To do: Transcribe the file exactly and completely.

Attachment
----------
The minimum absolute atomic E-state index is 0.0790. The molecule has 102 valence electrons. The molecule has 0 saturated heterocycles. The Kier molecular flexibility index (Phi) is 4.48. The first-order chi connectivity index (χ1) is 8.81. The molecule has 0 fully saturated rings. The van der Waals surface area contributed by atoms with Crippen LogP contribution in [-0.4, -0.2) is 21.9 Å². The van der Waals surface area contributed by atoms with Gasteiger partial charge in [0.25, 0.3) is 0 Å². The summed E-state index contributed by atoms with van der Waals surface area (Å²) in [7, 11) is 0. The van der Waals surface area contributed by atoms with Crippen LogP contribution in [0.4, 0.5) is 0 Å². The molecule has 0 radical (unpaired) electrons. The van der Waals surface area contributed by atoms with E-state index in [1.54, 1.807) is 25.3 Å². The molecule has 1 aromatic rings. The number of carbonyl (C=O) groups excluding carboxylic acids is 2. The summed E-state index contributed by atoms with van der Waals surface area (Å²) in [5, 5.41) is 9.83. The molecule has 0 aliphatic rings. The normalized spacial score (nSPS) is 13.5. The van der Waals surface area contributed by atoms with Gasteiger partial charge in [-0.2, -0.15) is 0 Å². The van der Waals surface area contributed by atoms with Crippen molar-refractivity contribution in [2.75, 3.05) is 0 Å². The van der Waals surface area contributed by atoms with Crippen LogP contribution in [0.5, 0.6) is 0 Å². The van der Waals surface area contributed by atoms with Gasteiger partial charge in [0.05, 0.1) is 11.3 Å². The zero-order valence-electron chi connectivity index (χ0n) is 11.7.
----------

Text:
The minimum absolute atomic E-state index is 0.0790. The molecule has 102 valence electrons. The molecule has 0 saturated heterocycles. The Kier molecular flexibility index (Phi) is 4.48. The first-order chi connectivity index (χ1) is 8.81. The molecule has 0 fully saturated rings. The van der Waals surface area contributed by atoms with Crippen LogP contribution in [-0.4, -0.2) is 21.9 Å². The van der Waals surface area contributed by atoms with Gasteiger partial charge in [0.25, 0.3) is 0 Å². The summed E-state index contributed by atoms with van der Waals surface area (Å²) in [7, 11) is 0. The van der Waals surface area contributed by atoms with Crippen LogP contribution in [0.4, 0.5) is 0 Å². The molecule has 0 radical (unpaired) electrons. The van der Waals surface area contributed by atoms with E-state index in [1.54, 1.807) is 25.3 Å². The molecule has 1 aromatic rings. The number of carbonyl (C=O) groups excluding carboxylic acids is 2. The summed E-state index contributed by atoms with van der Waals surface area (Å²) in [5, 5.41) is 9.83. The molecule has 0 aliphatic rings. The normalized spacial score (nSPS) is 13.5. The van der Waals surface area contributed by atoms with Gasteiger partial charge in [-0.2, -0.15) is 0 Å². The van der Waals surface area contributed by atoms with Crippen molar-refractivity contribution in [2.75, 3.05) is 0 Å². The van der Waals surface area contributed by atoms with Crippen LogP contribution in [0.5, 0.6) is 0 Å². The van der Waals surface area contributed by atoms with Gasteiger partial charge in [0.05, 0.1) is 11.3 Å². The zero-order valence-electron chi connectivity index (χ0n) is 11.7.